The homeless population makes up a third of trips to the emergency room and an estimated 80 percent of those visits could be avoided with preventive care. Richard Bryce, DO, trains volunteer medical students to bring care directly to homeless patients in his role as medical director for Street Medicine Detroit (SMD) and a faculty advisor for Detroit Street Care (DSC).
The groups, led by medical students at Wayne State University School of Medicine and Michigan State University College of Osteopathic Medicine-Detroit Medical Center, are non-profit organizations dedicated to ensuring access to quality medical care for the city’s service-resistant homeless population.
Treating homeless patients for the first time can be uncomfortable, says Dr. Bryce, who offers medical students five tips to guide their approach.
- Accept your preconceived notions–then let them go
The first step is accepting that we’re all human beings and as such, we all have moments where we prejudge someone, according to Dr. Bryce.
“If we allow ourselves to understand we all create stereotypes of people, we’re not so hardened, and we’re willing to admit that even though this is an emotional challenge, we can learn a lot,” says Dr. Bryce. “Our medical students and residents want to help people that are vulnerable improve their health and their lives, and they’re willing to learn how to do it.”
- Go out with a team
For your own safety and that of your patients, Dr. Bryce says don’t go it alone.
“There’s always this [notion] you’re going to get sued or get in trouble if you make a mistake,” says Dr. Bryce. “But there haven’t really been cases where students have gotten themselves in trouble if they are careful. This means being in as safe an environment as possible and being with someone else.”
Treating a vulnerable patient can be tough, and it’s helpful to have someone with you to assess the situation and judge if it’s time to back up, Dr. Bryce says.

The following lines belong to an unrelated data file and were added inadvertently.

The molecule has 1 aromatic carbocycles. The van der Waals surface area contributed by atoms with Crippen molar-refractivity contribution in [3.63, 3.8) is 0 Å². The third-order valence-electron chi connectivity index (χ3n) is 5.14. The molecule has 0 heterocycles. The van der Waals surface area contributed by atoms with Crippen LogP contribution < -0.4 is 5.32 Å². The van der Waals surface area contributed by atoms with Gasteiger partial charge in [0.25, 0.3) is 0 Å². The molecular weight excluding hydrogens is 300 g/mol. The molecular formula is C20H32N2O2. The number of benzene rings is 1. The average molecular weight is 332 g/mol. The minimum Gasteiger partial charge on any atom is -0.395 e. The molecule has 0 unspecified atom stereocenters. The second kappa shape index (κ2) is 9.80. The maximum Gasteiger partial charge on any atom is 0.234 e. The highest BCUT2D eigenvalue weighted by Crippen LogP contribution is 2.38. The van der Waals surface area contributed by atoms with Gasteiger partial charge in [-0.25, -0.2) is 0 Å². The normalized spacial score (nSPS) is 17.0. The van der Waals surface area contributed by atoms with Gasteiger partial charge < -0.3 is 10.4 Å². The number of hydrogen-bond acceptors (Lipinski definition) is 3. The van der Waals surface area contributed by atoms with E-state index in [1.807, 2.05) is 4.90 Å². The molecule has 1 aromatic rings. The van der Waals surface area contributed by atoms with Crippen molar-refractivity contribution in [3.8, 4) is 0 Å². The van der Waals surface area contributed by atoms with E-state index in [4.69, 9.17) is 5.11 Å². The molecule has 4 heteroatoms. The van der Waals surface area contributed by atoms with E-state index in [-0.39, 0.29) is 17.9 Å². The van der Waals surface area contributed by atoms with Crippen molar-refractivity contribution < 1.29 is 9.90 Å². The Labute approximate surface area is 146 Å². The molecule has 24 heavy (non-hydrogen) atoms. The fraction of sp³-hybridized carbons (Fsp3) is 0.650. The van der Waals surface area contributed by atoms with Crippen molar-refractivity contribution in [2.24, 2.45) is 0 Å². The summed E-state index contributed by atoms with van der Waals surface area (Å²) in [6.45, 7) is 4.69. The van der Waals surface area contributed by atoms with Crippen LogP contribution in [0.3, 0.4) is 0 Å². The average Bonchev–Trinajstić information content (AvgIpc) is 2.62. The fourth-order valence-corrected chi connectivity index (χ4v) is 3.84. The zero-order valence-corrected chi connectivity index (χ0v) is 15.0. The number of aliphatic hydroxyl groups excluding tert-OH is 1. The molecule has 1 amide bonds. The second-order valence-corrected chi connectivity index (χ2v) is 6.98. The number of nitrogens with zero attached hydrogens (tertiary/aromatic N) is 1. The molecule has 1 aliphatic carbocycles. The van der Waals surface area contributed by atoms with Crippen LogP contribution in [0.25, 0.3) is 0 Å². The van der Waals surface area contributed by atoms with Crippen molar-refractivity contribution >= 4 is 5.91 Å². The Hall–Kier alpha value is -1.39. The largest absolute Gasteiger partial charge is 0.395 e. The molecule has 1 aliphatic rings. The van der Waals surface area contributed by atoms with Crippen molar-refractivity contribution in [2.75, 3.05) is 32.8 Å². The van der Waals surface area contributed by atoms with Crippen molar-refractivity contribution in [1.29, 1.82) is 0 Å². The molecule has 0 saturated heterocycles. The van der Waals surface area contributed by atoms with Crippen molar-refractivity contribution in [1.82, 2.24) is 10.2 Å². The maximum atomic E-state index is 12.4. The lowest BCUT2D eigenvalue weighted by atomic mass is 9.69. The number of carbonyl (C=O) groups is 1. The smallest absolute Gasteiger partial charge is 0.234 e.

- Take no for an answer
Student physicians sometimes have difficulty understanding why a homeless patient may refuse care, Dr. Bryce notes. Homelessness itself often springs from a set of complex factors and these patients, like any other, have the right to say no to medical assistance.
“You can’t assume you’re coming in to change the world or change somebody’s world,” says Dr. Bryce. “You have to build trust to make that difference.”
Giving a patient respect when they say no is important in building relationships with homeless populations, he adds.
- Respect their space
Sometimes when Dr. Bryce is on a run with SMD or DSC, he comes to a door leading to a vast open space under a bridge near the Detroit River where some of Detroit’s homeless sleep. Even though the door is unlocked and there is no doorbell, Dr. Bryce makes sure to announce himself loudly so potential patients don’t feel like he’s encroaching.
Whether home is a cardboard box, a sleeping bag or a doorway, one of the best ways to show your patients that you care is to respect their space.
“Make sure you’re not standing above your patient,” says Dr. Bryce. “Get down on their level, shake their hand and look them in the eye. That’s half the battle right there and it’s a key component of the osteopathic philosophy.”
- Consider the societal barriers homeless individuals face in obtaining health care
Dr. Bryce recalls a librarian reaching out to SMD about a homeless man who slept behind a Detroit library during a harsh winter and needed to get his frostbitten toes removed. But the patient was more concerned about obtaining proof of citizenship to get a state ID.
“Two students and I drove him back to his old high school and the county building to get the necessary paperwork to get his ID, and every step of the way, people judged him,” Dr. Bryce says. “Because we got him an ID, that created the trust needed to get him into the hospital to get the care he deserved.”
Dr. Bryce also encourages SMD and DSC volunteers to go beyond the basic questions and to ask how patients ended up homeless.
“You get to learn not only about the person, but also about yourself,” says Dr. Bryce. “How would you react to those situations if you put yourself in the shoes of your patient?”